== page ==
The Hillforts of North East Wales

Why were hillforts built?  What was their purpose?  It is a question which has caused a considerable amount of debate and argument over the last two hundred years.  The answer is that no one really knows for certain.  There are plenty of suggestions, some more plausible than others, but as is often the way, the more we learn of these impressive structures, the more questions are raised.

 

It is often thought that hillforts were built largely in what is known as the Iron Age, and that the building of them came to an end with the arrival of the Romans in 43AD.  This would be largely correct.  However, it is becoming increasing clear that some were initially built at the end of the Bronze Age, for reasons that are no clearer than for those built entirely in the Iron Age.  While it is rare that new hillforts were built after the end of the Roman occupation in the 5th century, a considerable amount of hillforts, especially in the south of England were re-occupied and re-modelled in the centuries that followed, with evidence of a change in status and usage.  In truth, what we have is the incredible fact that hillforts were in active use for near enough one thousand years, a length of time that would take us back to before the Norman Conquest.  It seems entirely logical then, to accept that hillforts in that time have had a variety of different uses to a variety of different peoples, in a variety of different places in the British Isles.

 

What is clear from the construction of these hillforts is the sheer scale of the work required.  Even the smallest known hillfort in North East Wales, Moel y Gaer at Llantysilio would have required enormous quantities of manpower and resources, using, by today’s standards the most basic of tools, clearing vast areas of woodland.  Penycloddiau in the Clwydians is thought to be the largest hillfort in Wales, and the effort to build this huge fort is breath taking.  It suggests a level of organisation and co-operation, an unswerving belief in the importance of the project that is frankly staggering, for a purpose or purposes that in their vagueness are the more frustrating in the face of such enormous effort and focus.  There has been speculation that their building was done by coercion, by slaves in effect, but little in the archaeological record backs that theory.  The more likely explanation is that they were an act of a community single-minded in its objective to produce a monument to themselves and their community, as well as to impress visitors.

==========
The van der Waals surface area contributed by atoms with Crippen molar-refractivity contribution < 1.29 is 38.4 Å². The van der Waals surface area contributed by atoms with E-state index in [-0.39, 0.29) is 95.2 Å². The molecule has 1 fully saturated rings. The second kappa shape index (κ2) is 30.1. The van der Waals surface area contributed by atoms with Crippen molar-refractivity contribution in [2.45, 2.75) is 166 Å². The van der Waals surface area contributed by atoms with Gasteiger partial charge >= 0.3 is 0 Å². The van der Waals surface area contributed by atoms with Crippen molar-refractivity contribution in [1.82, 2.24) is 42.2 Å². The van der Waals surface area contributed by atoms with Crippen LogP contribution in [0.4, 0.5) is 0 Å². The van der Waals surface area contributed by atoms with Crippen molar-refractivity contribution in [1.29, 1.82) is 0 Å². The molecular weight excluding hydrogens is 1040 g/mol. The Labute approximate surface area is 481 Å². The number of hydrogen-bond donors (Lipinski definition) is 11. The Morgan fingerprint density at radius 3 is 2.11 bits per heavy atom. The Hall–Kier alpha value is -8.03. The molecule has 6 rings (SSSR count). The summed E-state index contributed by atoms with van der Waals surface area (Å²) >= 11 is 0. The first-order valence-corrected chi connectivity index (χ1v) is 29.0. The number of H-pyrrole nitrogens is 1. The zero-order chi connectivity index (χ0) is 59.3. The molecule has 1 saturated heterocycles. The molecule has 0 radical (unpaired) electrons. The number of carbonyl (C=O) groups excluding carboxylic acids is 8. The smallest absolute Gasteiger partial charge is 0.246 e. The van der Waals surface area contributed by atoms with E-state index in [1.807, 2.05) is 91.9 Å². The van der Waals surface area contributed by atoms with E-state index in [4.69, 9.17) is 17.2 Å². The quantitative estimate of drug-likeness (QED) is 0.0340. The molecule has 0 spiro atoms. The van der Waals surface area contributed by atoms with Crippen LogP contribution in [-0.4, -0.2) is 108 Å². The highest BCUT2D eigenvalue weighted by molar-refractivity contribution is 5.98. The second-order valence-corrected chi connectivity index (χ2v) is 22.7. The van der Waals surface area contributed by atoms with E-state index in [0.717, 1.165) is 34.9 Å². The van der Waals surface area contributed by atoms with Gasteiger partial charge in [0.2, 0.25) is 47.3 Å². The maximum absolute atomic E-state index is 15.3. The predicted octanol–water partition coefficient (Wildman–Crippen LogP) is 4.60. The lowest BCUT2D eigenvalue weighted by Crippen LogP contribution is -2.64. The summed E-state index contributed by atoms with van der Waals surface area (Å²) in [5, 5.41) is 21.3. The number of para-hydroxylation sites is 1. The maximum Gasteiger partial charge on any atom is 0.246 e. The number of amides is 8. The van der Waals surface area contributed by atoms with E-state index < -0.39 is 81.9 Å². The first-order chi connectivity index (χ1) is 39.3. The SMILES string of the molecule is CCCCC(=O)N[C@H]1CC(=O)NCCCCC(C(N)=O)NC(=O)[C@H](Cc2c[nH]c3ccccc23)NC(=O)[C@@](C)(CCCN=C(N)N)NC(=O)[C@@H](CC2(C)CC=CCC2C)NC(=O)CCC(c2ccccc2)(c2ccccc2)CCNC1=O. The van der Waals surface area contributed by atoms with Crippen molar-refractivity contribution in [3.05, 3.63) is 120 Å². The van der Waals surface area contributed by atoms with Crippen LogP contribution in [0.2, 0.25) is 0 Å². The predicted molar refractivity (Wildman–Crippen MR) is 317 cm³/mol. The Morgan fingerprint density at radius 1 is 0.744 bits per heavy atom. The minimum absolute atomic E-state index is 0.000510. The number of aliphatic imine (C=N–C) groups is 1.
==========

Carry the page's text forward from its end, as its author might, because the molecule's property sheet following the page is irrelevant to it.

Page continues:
However, for many, many years, the most obvious suggestion for the purpose of hillforts was, as the name suggests, fortified enclosures, protection from attack, or centres of military rule.  There are problems with this suggestion of course, but it seems likely from what we know that they did have to some extent a military purpose.  There is evidence from southern England, for instance that hillforts were subjected to attack, with evidence of burning and containing the remains of bodies that died in violence.  However, it is likely that this military function was not the only purpose, perhaps even the primary purpose for their building. Consider the much later castles built by the Normans.  Despite their impressive military demeanour, they were never simply military forts, but centres of administration, business and colonial settlement.  We seem to struggle with the possibility that hillforts had the same function within the societies that they existed within.  There is little evidence, as far as I can tell, of the hillforts of North East Wales being subjected to attack, the speculation of the rather excitable, Willoughby Gardner and his perceived assault on Moel y Gaer Llanbedr aside.  Indeed, the evidence would suggest that the purpose of hillforts changed through their lifetimes, and those of the communities about them.